Alpine Lake Fire
Incident: Alpine Lake Wildfire
The Alpine Lake fire is located in steep, rugged in-accessible terrain within the Wind River Roadless Area at Alpine Lake on the Wind River Indian Reservation. The fire was first detected by backcountry users on or about August 7, 2012 and had grown to 40 acres before the fire could be reported to the Wind River Agency. The fire is now 142 acres and burning in Engelmann Spruce-Sub Alpine Fir and rock with needle cast. Due to the rugged in-accessible terrain and size of the fire the agency will monitor the Alpine Lake Fire according to the Wildland Fire Management Plan for the Wind River Indian Reservation.
Of key concern is the safety of firefighters and the general public. According to Bob Jones, Fire Management Officer for the Wind River Agency; "the area is just too hazardous to put firefighters in at the scene in Harm's Way. If the fire were small in size we could be successful in controlling it. But due to its present size and burning conditions we have chosen by our plan to monitor and evaluate on a daily basis". In addition, the local outfitter and guide and the U.S. Forest Service will be consulted to assist in reducing any potential risks to the public.
The time of year is critical in managing this fire. According to Jones, "we are moving into the critical period of the fire season, but historically, the fire season will drop off by the end of August". The agency has ordered a Long Term Fire Behavior Analyst and a Strategic Operational Planner to setup a planning area with trigger points to help assess the fire activity and potential. There are numerous rock and water barriers within the fire planning area that will assist in limiting the fire's spread potential. The Dinwoody, a similar fire on adjacent National Forest System Lands was managed successfully from July through November in 2001 with a cost savings of over 1 million dollars. The Dinwoody Fire resulted in positive effects to both the land and wildlife resources.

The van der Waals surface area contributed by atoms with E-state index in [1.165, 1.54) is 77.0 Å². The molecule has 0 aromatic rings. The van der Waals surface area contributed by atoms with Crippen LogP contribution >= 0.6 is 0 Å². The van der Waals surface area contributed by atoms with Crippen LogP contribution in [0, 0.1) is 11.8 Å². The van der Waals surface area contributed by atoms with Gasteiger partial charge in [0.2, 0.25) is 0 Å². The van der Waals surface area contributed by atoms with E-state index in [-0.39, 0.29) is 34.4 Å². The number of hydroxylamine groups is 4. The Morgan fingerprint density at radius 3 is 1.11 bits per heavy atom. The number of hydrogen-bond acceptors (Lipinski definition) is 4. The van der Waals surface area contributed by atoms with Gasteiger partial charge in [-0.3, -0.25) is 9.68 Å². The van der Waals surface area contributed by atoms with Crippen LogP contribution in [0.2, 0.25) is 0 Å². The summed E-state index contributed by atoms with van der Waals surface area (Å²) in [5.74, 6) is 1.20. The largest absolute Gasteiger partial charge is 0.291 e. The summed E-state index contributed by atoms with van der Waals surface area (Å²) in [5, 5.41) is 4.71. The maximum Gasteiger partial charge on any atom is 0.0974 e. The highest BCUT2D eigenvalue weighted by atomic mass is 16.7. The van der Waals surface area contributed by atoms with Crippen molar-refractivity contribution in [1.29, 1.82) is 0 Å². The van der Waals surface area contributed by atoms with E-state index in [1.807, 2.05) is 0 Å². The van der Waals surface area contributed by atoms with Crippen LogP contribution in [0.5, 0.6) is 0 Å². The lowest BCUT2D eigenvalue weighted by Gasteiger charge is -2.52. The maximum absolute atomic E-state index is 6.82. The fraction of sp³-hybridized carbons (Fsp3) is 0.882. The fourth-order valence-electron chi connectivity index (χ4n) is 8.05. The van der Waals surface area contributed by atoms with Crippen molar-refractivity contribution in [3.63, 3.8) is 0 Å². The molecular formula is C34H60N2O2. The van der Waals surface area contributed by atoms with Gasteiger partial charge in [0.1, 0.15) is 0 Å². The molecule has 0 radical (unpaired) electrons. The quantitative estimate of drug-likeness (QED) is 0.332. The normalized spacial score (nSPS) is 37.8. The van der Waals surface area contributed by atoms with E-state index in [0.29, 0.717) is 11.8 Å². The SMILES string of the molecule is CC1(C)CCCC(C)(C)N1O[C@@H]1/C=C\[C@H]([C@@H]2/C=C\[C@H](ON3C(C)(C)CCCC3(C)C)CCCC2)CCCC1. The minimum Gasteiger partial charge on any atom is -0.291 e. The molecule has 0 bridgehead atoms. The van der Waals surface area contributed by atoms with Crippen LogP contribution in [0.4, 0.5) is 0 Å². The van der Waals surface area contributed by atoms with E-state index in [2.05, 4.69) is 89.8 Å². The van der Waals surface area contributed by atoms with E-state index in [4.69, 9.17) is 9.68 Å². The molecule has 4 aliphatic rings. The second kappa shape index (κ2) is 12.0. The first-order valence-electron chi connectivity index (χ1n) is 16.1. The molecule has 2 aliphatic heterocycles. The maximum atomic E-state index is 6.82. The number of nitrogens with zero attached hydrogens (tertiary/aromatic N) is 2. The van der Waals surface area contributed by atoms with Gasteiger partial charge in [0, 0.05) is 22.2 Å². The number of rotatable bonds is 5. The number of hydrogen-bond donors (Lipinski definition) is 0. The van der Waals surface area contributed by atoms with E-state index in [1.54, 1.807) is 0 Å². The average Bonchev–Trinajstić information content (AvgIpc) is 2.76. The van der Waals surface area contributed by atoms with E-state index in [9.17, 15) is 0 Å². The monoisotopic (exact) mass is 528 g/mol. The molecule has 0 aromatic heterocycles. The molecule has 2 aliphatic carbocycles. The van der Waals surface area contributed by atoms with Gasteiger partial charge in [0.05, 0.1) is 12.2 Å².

The Alpine Lake Fire planning area consists of miles of broken and rugged country for the fire to burn in before it could become a threat to any human developments. Those conditions coupled with the time of year and potential downturn in the fire season by the end of August meet all of the criteria for managing this fire in accordance with the Wind River Wildland Fire Management Plan.
The cause of the fire is still under investigation. At present there is no public use closure for the area because the local outfitter and guide manages the visitor use. Bob Jones also emphasized that any new fire starts on the reservation will still be aggressively suppressed.
For more information on the fire, or to review the agency's Wildland Fire Management Plan, please contact the Bureau of Indian Affairs Forestry Warehouse in Fort Washakie, Wyoming at 307-332-4408.